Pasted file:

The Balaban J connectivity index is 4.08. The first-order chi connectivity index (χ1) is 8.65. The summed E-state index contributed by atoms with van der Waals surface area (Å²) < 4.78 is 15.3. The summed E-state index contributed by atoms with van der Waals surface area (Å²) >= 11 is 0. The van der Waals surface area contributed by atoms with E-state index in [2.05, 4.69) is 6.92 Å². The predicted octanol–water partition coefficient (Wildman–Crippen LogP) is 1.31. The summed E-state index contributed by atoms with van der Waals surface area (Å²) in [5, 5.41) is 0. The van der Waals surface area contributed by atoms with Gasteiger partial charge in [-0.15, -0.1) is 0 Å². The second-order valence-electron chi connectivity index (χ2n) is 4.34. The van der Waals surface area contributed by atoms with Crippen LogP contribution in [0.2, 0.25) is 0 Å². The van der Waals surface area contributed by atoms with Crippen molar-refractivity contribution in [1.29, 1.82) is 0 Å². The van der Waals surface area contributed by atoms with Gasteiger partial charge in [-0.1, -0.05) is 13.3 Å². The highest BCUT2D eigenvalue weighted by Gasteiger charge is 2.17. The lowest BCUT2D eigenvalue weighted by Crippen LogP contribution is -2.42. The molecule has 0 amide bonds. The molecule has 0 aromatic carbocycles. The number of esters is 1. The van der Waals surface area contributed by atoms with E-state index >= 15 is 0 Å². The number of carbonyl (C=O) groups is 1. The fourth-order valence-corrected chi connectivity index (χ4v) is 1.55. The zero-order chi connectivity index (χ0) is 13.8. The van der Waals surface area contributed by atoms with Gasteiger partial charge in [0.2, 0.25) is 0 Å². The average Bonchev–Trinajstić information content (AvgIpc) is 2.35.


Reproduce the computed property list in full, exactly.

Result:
The Balaban J connectivity index is 4.08. The first-order chi connectivity index (χ1) is 8.65. The summed E-state index contributed by atoms with van der Waals surface area (Å²) < 4.78 is 15.3. The summed E-state index contributed by atoms with van der Waals surface area (Å²) >= 11 is 0. The van der Waals surface area contributed by atoms with E-state index in [2.05, 4.69) is 6.92 Å². The predicted octanol–water partition coefficient (Wildman–Crippen LogP) is 1.31. The summed E-state index contributed by atoms with van der Waals surface area (Å²) in [5, 5.41) is 0. The van der Waals surface area contributed by atoms with Gasteiger partial charge in [-0.15, -0.1) is 0 Å². The second-order valence-electron chi connectivity index (χ2n) is 4.34. The van der Waals surface area contributed by atoms with Crippen LogP contribution in [0.2, 0.25) is 0 Å². The van der Waals surface area contributed by atoms with Crippen molar-refractivity contribution in [1.29, 1.82) is 0 Å². The van der Waals surface area contributed by atoms with Gasteiger partial charge in [-0.1, -0.05) is 13.3 Å². The highest BCUT2D eigenvalue weighted by Gasteiger charge is 2.17. The lowest BCUT2D eigenvalue weighted by Crippen LogP contribution is -2.42. The molecule has 0 amide bonds. The molecule has 0 aromatic carbocycles. The number of esters is 1. The van der Waals surface area contributed by atoms with E-state index >= 15 is 0 Å². The number of carbonyl (C=O) groups is 1. The fourth-order valence-corrected chi connectivity index (χ4v) is 1.55. The zero-order chi connectivity index (χ0) is 13.8. The van der Waals surface area contributed by atoms with Gasteiger partial charge in [0.2, 0.25) is 0 Å². The average Bonchev–Trinajstić information content (AvgIpc) is 2.35.